On the Road

October 29, 2007

I’m in Virginia right now, visiting old friends, making my way northward to New York City, where I’ll see more friends, including several who I first met during my year in Australia, and ultimately to Saratoga Springs, where I’ll attend the World Fantasy Convention, and have a chance to spend time with still more old friends.  My wife and daughters couldn’t join me on this trip.  They’re home, working, going to school, preparing for Halloween.  And naturally I miss them very much.

But I’d be lying if I said that I didn’t enjoy extended driving trips like this one.  I find in the solitude of the road, in the quick intense reunions with people from my past, something that renews me, that reminds me of who I am, of where I come from, and of where my life is headed.  An old friend — not one I’ll see on this trip; I’d have to cross the pond to see him — once referred to the car as an island of steel and glass.  It’s an image that has stuck with me.  The car isolates us, even as it takes us to those we love.  It provides a refuge of a sort from the hassels and routines of everyday life.  I do some of my best thinking in the car.  Give me an open road and some good music, and I can map out an entire book, or solve plotting problems that confounded me while I sat at my desk.  But I can also lose myself in driving and go for miles, hours, without any directed thought at all.  (Yes, I know — those who know me have no trouble imagining me thoughtless and clueless.)  And there’s something incredibly cleansing about that, as well.  So much of our time is planned, either by us or for us.  We have to scratch out our down time, our chances to relax and do nothing.  But alone, on the road, we have hours at a time during which all we have to do — all we can do — is drive.  Our minds are free to roam.

Stepping back into old friendships offers a different kind of renewal.  My wife and I are fortunate to have  many wonderful friends where we live.  We’ve been there for years, and many of the people we spend time with are as dear to us as any friends we’ve ever had.  But as I reconnect with friends from my past, be they friends from college, or Australia, or from the early years of my career, I learn things about myself and my present life.  It’s easy to take for granted all that sustains us, all that gives emotional texture to our lives.  But as I sit with my Virginia friends in their kitchen, surrounded by their children, steeped in the aromas of the meal they’re sharing with me, and I tell them about my kids, about my work, about the little things that strike me as funny or poignant in my day to day experiences, I see these things as if for the first time, through their eyes.  And I’m amazed by the richness of it all.  I’m struck by how fortunate I am.  I realize that there’s nothing mundane in that life I’ve left back in Tennessee.  It just happens to be mine, and thus, as I said earlier, too easy to take for granted.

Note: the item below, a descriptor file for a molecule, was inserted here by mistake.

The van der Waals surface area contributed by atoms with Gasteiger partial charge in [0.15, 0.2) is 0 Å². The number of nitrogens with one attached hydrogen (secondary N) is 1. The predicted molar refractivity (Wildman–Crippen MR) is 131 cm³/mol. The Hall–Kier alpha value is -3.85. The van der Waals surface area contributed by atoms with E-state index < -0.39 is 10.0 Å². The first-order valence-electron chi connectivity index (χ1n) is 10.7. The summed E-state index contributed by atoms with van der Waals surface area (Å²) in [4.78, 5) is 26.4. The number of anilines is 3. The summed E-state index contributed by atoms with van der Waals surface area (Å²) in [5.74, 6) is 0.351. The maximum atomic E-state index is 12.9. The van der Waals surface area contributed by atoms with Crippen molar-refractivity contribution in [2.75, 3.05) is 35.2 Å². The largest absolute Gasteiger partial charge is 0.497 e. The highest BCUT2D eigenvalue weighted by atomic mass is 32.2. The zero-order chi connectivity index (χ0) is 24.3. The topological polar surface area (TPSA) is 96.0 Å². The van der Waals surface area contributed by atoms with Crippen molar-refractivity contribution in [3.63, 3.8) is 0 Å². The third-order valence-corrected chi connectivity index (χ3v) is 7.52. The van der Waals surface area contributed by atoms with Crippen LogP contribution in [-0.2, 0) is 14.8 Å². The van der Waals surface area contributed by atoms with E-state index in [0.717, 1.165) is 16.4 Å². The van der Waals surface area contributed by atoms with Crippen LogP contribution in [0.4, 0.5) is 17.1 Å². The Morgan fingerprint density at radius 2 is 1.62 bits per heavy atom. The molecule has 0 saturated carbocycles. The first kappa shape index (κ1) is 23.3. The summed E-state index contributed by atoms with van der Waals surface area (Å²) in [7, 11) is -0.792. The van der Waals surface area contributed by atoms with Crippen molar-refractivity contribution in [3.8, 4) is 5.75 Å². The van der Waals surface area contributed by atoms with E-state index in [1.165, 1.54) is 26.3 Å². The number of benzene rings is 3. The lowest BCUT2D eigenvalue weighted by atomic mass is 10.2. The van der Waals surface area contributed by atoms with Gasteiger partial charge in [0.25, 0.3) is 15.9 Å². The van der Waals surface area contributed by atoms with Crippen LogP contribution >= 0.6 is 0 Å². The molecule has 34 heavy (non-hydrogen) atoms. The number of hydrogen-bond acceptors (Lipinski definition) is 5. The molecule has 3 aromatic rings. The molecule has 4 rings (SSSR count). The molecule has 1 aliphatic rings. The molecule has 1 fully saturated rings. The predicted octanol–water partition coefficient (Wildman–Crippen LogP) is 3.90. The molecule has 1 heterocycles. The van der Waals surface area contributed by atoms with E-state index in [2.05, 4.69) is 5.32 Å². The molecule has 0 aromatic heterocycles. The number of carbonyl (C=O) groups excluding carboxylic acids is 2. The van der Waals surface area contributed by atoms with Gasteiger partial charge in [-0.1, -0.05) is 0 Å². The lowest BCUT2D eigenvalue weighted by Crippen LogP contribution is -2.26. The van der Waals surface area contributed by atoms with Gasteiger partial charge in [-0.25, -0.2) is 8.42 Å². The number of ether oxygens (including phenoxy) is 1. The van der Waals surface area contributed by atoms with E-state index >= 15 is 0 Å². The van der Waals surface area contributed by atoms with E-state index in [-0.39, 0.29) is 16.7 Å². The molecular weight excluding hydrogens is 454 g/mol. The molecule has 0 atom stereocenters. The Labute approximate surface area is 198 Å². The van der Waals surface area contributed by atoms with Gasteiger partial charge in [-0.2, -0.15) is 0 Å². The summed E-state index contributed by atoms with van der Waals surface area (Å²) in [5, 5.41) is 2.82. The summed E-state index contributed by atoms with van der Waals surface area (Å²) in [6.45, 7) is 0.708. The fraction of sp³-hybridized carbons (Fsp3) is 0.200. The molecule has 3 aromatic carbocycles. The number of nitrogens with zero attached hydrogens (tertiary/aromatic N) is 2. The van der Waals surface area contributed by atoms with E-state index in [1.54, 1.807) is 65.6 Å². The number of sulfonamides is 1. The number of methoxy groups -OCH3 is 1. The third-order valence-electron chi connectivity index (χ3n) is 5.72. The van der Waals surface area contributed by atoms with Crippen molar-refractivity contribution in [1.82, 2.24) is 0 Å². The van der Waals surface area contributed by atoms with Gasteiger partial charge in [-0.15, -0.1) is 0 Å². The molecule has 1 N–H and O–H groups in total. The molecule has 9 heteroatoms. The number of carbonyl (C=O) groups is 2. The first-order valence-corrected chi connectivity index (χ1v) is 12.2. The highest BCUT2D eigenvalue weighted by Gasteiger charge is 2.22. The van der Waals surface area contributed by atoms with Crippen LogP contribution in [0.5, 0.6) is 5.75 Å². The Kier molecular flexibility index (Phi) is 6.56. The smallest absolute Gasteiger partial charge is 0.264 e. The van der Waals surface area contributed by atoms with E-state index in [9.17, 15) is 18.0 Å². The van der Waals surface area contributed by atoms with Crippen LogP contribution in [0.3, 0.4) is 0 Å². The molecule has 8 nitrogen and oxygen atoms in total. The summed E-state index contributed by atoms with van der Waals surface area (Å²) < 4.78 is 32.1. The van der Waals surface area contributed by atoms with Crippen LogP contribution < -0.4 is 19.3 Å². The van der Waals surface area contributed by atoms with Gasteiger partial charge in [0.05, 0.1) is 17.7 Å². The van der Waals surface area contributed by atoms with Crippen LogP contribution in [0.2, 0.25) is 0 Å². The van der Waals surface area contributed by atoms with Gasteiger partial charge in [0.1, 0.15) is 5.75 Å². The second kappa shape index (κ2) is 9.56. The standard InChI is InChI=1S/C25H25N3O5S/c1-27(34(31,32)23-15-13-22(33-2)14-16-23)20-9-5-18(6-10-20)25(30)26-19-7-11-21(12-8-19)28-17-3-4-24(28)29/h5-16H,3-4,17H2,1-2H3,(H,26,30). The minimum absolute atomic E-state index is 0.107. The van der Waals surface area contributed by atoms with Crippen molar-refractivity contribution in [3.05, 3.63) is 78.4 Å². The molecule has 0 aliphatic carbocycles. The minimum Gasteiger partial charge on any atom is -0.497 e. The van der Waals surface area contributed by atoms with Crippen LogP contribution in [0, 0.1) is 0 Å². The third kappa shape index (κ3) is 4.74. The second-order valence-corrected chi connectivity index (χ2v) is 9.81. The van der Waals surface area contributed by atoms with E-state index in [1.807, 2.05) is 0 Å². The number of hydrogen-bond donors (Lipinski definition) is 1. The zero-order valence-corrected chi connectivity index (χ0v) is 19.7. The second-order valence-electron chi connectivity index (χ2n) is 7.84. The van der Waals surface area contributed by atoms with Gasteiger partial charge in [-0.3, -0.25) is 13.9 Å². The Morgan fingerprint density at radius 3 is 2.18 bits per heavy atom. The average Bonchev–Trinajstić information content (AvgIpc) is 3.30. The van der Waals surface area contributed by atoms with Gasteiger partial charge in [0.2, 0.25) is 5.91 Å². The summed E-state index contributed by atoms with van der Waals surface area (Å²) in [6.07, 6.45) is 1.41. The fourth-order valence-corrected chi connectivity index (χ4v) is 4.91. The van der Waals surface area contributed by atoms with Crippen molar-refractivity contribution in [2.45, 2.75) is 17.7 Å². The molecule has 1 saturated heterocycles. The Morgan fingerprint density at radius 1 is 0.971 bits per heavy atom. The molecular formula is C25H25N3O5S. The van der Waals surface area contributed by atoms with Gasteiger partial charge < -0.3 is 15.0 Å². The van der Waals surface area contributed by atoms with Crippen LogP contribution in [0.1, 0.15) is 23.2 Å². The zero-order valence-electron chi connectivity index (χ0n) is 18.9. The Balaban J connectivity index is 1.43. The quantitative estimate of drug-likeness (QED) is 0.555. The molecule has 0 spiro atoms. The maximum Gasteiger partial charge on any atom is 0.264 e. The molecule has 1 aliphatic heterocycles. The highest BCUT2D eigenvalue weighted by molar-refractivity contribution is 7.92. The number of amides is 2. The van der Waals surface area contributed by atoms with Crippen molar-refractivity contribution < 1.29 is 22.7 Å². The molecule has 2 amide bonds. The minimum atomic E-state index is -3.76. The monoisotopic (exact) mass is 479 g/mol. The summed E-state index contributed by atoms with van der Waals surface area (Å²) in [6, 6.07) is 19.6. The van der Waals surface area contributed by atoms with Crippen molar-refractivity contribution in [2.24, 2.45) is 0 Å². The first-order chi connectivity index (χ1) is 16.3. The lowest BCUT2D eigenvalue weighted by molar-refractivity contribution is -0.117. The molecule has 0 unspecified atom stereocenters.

Today’s music:  Gary Burton and Pat Metheny

A word about my previous entry:  teaching at the South Carolina Writer’s Workshop conference went very well and was a tremendous amount of fun.  The conference attendees were engaged and motivated and eager to talk about their craft.  In short they were the perfect students.  They made my job easy; they made it a pleasure.

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One Response to “On the Road”

  1. Priscilla H said

    David,
    Steph shared your blog with us. What a wonderful way to keep up with you! Just wanted to say “thank you” for coming and teaching at the SCWW conference.

    As a new writer, I struggled in a nebulous cloud knowing something was missing, but not understanding how to put my finger on it. I understand that much of the process is intuitive, however, for beginners, much is craft.

    I came to this conference in the cloud but came away with clarity. This was due, in an extremely large way, to you, and I truly want to thank you for sharing your insights and the process with us. It was great to meet you, and I sincerely wish you and your family the best.

    I’ll be following your blog. Just so you’ll know, “our group” will be watching carefully for any additional “pearls” you wish to drop.

    Hope all your travels are wonderful.

    Sincerely, Priscilla

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